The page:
Construction of a $27 million 16-bed facility at the Brisbane Youth Detention Centre is complete, increasing youth detention centre bed capacity across the state.
Completion of the new bed facility increases statewide youth detention bed capacity from 258 beds to 274 beds across both the Brisbane and Cleveland Youth Detention Centres.
The new facility forms part of the Queensland Government’s record half a billion dollar investment in the state’s youth justice system, which also includes construction of a new $150 million youth detention centre at Wacol due for completion at the end of the year.
Since elected in 2015, the Government has committed over $210 million to youth justice infrastructure and will increase bed capacity by 33% once construction of all beds is completed this year, which is scheduled for the end of this year.
Minister for Child Safety, Youth and Women, Di Farmer, said the expansion of the Brisbane Youth Detention Centre demonstrated the government’s commitment to keeping the community safe by expanding youth justice infrastructure.
“By increasing bed capacity we are sending a very clear message that young people must be held accountable for their actions and the safety of the community is our number one priority,” Minister Farmer said.
“This is in stark contrast to the LNP who did not decide to build any new YDC beds while they were in Government and had no plans to build any. Last election they even proposed to cut the youth justice budget by $150M.”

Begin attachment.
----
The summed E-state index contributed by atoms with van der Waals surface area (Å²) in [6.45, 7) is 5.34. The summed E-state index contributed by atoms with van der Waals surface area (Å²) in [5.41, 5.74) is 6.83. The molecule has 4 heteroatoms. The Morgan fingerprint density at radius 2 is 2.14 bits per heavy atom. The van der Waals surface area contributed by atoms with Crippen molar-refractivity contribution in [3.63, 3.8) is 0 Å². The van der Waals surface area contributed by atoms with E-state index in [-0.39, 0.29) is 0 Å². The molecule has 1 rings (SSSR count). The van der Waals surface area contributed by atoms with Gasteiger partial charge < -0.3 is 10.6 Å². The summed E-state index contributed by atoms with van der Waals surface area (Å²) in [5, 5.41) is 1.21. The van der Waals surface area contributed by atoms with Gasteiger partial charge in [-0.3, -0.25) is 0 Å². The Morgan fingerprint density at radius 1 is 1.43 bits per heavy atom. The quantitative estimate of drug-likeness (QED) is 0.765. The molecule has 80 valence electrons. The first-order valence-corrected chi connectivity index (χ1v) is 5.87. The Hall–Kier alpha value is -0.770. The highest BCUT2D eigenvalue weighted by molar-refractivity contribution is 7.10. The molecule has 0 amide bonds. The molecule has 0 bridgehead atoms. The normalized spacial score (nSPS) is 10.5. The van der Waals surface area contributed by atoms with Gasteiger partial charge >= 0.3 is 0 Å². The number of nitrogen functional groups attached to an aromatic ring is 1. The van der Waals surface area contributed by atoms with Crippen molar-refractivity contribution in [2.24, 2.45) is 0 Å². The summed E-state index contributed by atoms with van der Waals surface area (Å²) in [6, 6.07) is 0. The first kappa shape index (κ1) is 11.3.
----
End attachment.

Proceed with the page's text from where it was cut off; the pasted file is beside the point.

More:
“This expansion will provide safe and secure accommodation, as well as support services for young people remanded or sentenced to youth detention, increasing the state’s capacity to 274 beds.”
Ms Farmer said completion of the Centre was uncertain after COVID-19 restrictions were announced, but QBuild, site supervisors, sub-contractors and union representatives had worked together to ensure compliance with social distancing rules.
“Adjustments were made to the way in which the site worked, including restrictions on the number of workers on the site, limits to the number of tradies per room and a wider distribution of work hours across weekends,” she said.
“While the fit out and finish took a bit longer, importantly we were able to keep tradesmen in work during the COVID-19 pandemic.”
Ms Farmer said 89 full-time equivalent jobs were created as a result of the project with over 500 people working on the job, including 45 apprentices.
She said the new centre was now well placed to deliver rehabilitation and education services that focus on reducing reoffending.
“The detention centre ensures young offenders are held to account, however it also gives young people a critical opportunity to get on to a better path in life,” she said.
“That’s why the expansion of the centre also includes four extra classrooms and teaching areas to support children’s education while they’re in detention.
“This further enhances the services within the centre, which already includes behaviour programs to meet the specific needs of young people, a training facility to help teens become job ready, as well as a mental health unit and a cultural unit.
“These measures provide a balanced approach to protecting our community, while at the same time improving the life prospects of these young people.”
The new 32-bed youth detention centre at Wacol is scheduled to begin operating in late 2020. Once complete, it will increase statewide capacity to 306 beds.